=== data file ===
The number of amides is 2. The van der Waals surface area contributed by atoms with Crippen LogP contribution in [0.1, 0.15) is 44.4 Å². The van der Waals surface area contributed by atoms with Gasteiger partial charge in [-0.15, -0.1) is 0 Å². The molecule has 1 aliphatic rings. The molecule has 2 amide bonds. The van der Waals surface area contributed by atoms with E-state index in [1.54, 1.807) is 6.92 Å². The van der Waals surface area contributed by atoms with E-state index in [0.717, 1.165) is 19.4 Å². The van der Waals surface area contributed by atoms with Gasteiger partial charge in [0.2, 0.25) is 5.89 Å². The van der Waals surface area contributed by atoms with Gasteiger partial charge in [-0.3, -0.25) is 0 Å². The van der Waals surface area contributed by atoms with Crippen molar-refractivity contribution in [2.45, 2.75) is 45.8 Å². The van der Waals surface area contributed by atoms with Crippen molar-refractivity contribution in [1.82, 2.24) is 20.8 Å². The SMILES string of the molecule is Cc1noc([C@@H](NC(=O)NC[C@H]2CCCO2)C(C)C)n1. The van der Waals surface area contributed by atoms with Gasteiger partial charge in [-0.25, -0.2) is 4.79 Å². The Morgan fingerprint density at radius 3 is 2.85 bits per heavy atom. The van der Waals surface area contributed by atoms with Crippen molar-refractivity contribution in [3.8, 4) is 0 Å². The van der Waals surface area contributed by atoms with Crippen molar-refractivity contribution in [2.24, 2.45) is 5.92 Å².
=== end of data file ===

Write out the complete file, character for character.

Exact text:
The number of amides is 2. The van der Waals surface area contributed by atoms with Crippen LogP contribution in [0.1, 0.15) is 44.4 Å². The van der Waals surface area contributed by atoms with Gasteiger partial charge in [-0.15, -0.1) is 0 Å². The molecule has 1 aliphatic rings. The molecule has 2 amide bonds. The van der Waals surface area contributed by atoms with E-state index in [1.54, 1.807) is 6.92 Å². The van der Waals surface area contributed by atoms with E-state index in [0.717, 1.165) is 19.4 Å². The van der Waals surface area contributed by atoms with Gasteiger partial charge in [0.2, 0.25) is 5.89 Å². The van der Waals surface area contributed by atoms with Gasteiger partial charge in [-0.3, -0.25) is 0 Å². The van der Waals surface area contributed by atoms with Crippen molar-refractivity contribution in [2.45, 2.75) is 45.8 Å². The van der Waals surface area contributed by atoms with Crippen molar-refractivity contribution in [1.82, 2.24) is 20.8 Å². The SMILES string of the molecule is Cc1noc([C@@H](NC(=O)NC[C@H]2CCCO2)C(C)C)n1. The van der Waals surface area contributed by atoms with Gasteiger partial charge in [-0.25, -0.2) is 4.79 Å². The Morgan fingerprint density at radius 3 is 2.85 bits per heavy atom. The van der Waals surface area contributed by atoms with Crippen molar-refractivity contribution in [3.8, 4) is 0 Å². The van der Waals surface area contributed by atoms with Crippen molar-refractivity contribution in [2.24, 2.45) is 5.92 Å².